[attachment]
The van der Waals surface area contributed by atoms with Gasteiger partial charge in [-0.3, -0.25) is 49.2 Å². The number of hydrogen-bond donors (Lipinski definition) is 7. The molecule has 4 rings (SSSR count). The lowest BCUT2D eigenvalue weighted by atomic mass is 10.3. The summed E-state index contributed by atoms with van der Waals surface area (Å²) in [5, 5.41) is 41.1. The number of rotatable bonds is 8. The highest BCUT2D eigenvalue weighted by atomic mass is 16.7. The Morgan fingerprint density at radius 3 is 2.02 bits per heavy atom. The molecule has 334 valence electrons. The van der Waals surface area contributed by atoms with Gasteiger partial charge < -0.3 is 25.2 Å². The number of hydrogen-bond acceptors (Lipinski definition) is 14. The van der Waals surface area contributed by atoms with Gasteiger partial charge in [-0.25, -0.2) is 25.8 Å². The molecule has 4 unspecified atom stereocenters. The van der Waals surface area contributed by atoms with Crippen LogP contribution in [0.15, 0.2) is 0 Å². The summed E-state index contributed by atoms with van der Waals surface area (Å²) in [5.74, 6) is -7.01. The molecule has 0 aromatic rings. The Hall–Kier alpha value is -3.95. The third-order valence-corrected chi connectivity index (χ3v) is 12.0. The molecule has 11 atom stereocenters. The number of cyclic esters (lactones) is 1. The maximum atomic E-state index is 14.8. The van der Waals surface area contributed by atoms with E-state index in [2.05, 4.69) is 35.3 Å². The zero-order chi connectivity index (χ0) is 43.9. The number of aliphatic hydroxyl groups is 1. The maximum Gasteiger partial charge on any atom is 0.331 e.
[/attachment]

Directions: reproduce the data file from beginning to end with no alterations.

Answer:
The van der Waals surface area contributed by atoms with Gasteiger partial charge in [-0.3, -0.25) is 49.2 Å². The number of hydrogen-bond donors (Lipinski definition) is 7. The molecule has 4 rings (SSSR count). The lowest BCUT2D eigenvalue weighted by atomic mass is 10.3. The summed E-state index contributed by atoms with van der Waals surface area (Å²) in [5, 5.41) is 41.1. The number of rotatable bonds is 8. The highest BCUT2D eigenvalue weighted by atomic mass is 16.7. The Morgan fingerprint density at radius 3 is 2.02 bits per heavy atom. The molecule has 334 valence electrons. The van der Waals surface area contributed by atoms with Gasteiger partial charge < -0.3 is 25.2 Å². The number of hydrogen-bond acceptors (Lipinski definition) is 14. The van der Waals surface area contributed by atoms with Gasteiger partial charge in [-0.25, -0.2) is 25.8 Å². The molecule has 4 unspecified atom stereocenters. The van der Waals surface area contributed by atoms with Crippen LogP contribution in [0.15, 0.2) is 0 Å². The summed E-state index contributed by atoms with van der Waals surface area (Å²) in [5.74, 6) is -7.01. The molecule has 0 aromatic rings. The Hall–Kier alpha value is -3.95. The third-order valence-corrected chi connectivity index (χ3v) is 12.0. The molecule has 11 atom stereocenters. The number of cyclic esters (lactones) is 1. The maximum atomic E-state index is 14.8. The van der Waals surface area contributed by atoms with E-state index in [2.05, 4.69) is 35.3 Å². The zero-order chi connectivity index (χ0) is 43.9. The number of aliphatic hydroxyl groups is 1. The maximum Gasteiger partial charge on any atom is 0.331 e.